Dr Peter Lamont, the author of The Rise and Fall of the Indian Rope Trick [read The legend of the Indian Rope Trick: An interview with Peter Lamont], and co-author of Magic in Theory, has published his third and latest book: THE FIRST PSYCHIC: The Peculiar Mystery of a Notorious Victorian Wizard.
As the title suggests the eminent historian and magician traces the life and times of the “first psychic” Daniel Dunglas Home.
Picture Credit: TOBY WILLIAMS – image sourced from The Evening News
Judging by the reviews of the book in various publications, Peter seems to have come out with another good book on the history of the magical arts:
None the less, this is a well researched and illuminating book.
To many, Home was just a Yankee conjuror; but Lamont’s entertaining essay in human credibility shows that he was much more than that.
– A talent for ectoplasm by Philip Hoare in The Guardian
For all its levity – and laughter arises like – oh, like a piano – this is a serious and thought-provoking book about how we witness and interpret the world. My own uncanny powers forecast a feast called Christmas, not far distant, when The First Psychic should, if there is any justice, mysteriously levitate from bookshop shelves and appear in intelligent people’s stockings.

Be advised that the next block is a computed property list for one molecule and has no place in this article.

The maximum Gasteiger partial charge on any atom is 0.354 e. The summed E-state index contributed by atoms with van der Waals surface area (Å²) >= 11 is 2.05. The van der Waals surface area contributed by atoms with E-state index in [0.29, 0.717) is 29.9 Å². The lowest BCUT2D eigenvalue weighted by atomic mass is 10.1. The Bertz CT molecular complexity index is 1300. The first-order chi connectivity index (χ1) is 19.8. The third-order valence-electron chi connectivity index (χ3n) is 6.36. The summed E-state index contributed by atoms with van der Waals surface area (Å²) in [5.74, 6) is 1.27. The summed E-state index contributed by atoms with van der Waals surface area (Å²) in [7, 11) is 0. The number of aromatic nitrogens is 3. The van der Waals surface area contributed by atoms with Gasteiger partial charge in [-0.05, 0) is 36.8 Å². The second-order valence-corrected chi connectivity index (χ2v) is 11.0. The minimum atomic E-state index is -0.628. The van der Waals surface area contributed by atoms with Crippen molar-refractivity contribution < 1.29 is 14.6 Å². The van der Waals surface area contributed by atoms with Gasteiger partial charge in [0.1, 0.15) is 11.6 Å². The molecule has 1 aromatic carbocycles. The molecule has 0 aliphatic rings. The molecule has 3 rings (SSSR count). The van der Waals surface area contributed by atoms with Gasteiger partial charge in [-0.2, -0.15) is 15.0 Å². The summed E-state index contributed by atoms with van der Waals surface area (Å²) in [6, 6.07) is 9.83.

– Unearthly powers by Hilary Mantel in The New Statesman.
This is a clever book, and occasionally a self-admiring one: Lamont’s relentlessly ironic tone can produce sentences that are too ready to slap themselves on the back. However, it is precisely this mixture of self-doubt and self-belief that keeps Lamont’s work so close to the world he is describing. Not a wonderful biography, then, but entertaining enough to keep its readers wondering.
– The medium is the message by Robert Douglas-Fairhurst in The Daily Telegraph
While I am yet to read the book myself, knowing Peter and his earlier works, I am confident that this book would be more than an interesting read for anybody interested in the magical arts, especially mentalism and psychic entertainment.
I will of course share my thoughts after I have managed to get myself a copy of this what-sounds-to-be extremely interesting book.